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When Should You Use Usted When Speaking Spanish in Latin America?

When should you use "usted" when speaking Spanish in Latin America?

When learning Spanish, one thing that non native Spanish speakers learn about is the difference between "tu" and "usted" when addressing someone else directly.

We are told initially that "usted" is more respectful and formal than "tu."

However, given we are foreigners to the culture in any Latin American country we visit, it could be the case that some of us gringos get confused initially as to when it is appropriate to use "usted" instead of "tu."

Who should get the "usted" treatment?

A cop?

A doctor?

The family of your girlfriend?

The taco guy across the street?

That cute and only redhead Latina from Tinder in your new Latin American city that has big tits you want to fuck?

Maybe the stray dog harassing you?

............."Órele a su casa!!"

So on and so on!

Well, let me describe to you my experience, some thoughts on the matter afterwards and the general idea of who you should technically use "usted" for in the end.

My Experience Using Usted When Speaking Spanish

If I'm being honest, I almost never use usted for anyone.

While I can't remember for sure, I'm pretty confident I didn't use usted when meeting the parents of any Latin American girl I was dating.

When I go to the pharmacy to have a quick meeting with the "on site doctor" for whatever, I don't address them as "usted."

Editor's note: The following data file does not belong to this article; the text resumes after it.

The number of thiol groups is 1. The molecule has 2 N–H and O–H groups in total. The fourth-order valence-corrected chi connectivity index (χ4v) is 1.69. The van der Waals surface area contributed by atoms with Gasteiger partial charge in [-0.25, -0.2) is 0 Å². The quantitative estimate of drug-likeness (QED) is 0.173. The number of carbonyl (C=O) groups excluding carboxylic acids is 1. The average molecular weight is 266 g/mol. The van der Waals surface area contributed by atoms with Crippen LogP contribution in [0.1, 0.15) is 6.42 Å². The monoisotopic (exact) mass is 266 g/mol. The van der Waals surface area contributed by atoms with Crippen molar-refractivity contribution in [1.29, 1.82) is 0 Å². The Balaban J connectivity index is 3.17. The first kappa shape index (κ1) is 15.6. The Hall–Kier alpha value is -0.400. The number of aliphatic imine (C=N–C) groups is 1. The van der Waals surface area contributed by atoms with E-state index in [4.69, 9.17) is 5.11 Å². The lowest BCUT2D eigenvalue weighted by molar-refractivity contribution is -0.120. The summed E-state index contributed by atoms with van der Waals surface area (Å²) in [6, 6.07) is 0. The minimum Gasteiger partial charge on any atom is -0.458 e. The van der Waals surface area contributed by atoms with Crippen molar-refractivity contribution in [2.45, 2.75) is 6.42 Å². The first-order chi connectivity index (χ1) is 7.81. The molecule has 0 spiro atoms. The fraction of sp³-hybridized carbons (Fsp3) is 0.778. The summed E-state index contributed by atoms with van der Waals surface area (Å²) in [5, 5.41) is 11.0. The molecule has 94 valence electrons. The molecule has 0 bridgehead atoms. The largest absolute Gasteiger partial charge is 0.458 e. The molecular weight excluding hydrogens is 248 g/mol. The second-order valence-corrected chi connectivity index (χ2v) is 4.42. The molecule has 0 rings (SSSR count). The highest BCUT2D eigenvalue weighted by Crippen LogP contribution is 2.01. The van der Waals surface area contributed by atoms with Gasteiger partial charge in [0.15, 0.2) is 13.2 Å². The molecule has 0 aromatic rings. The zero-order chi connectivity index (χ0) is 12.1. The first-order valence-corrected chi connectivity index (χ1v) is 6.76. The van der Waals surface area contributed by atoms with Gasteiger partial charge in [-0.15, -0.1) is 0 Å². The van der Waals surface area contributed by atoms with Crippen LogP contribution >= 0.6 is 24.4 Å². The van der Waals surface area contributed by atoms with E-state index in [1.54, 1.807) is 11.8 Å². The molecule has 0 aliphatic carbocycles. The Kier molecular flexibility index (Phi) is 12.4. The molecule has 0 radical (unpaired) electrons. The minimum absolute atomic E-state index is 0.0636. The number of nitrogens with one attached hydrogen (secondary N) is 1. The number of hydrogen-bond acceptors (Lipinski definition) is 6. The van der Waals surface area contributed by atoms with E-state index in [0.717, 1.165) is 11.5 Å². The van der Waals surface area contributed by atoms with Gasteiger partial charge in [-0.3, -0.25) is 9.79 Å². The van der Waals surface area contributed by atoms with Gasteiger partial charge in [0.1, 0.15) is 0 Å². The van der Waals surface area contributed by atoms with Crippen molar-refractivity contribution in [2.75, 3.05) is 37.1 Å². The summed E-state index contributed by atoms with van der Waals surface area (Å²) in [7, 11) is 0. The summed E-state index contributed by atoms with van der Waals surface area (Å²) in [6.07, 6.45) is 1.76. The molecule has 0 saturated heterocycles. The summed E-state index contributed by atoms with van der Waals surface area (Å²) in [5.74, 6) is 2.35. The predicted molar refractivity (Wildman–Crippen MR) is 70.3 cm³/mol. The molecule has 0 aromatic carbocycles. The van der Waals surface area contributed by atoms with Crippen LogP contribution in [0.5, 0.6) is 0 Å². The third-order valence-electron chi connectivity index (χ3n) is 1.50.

When I studied at two different universities in Latin America in Colombia and Argentina, I probably didn't refer to my professors as "usted."

Granted, it's been years since the first and third scenarios above and so I can't remember.

It wouldn't surprise me if maybe I wrote an email to one professor and somehow remembered to be more formal.

But that's the issue: I generally forget to use "usted" for such occasions because it doesn't really matter.

Not a single Latin American has ever given me shit or seemed annoyed at me not addressing them as "usted."

And, quite frankly, if some Latin American did try to correct me and insist that they want to be referred to as "usted," that'd rub me the wrong way.

Like who the fuck are you?

I'm usually pretty informal with people and have a more hostile idea to anyone demanding extra respect "just because" they are a doctor or some shit. You can suck my dick if you are like that.

But, having said that, I probably have referred to someone as "usted" when I'm interested in getting something from them and they are in some position of authority to help me out. 

Though, like I said, the idea to use "usted" completely slips my mind in most social interactions and nobody gives me shit for it.

Not a hint of annoyance whatsoever.

Never an issue.

That's the summary of my experience anyway after living here for 7 years in various countries and involved in various social interactions.

But there are some other things to be said.

General Thoughts on Usted

So, like I said, I personally have never had anyone give me shit or be annoyed at addressing them with "tu."

However, there are some thoughts I've had with why this might be the case.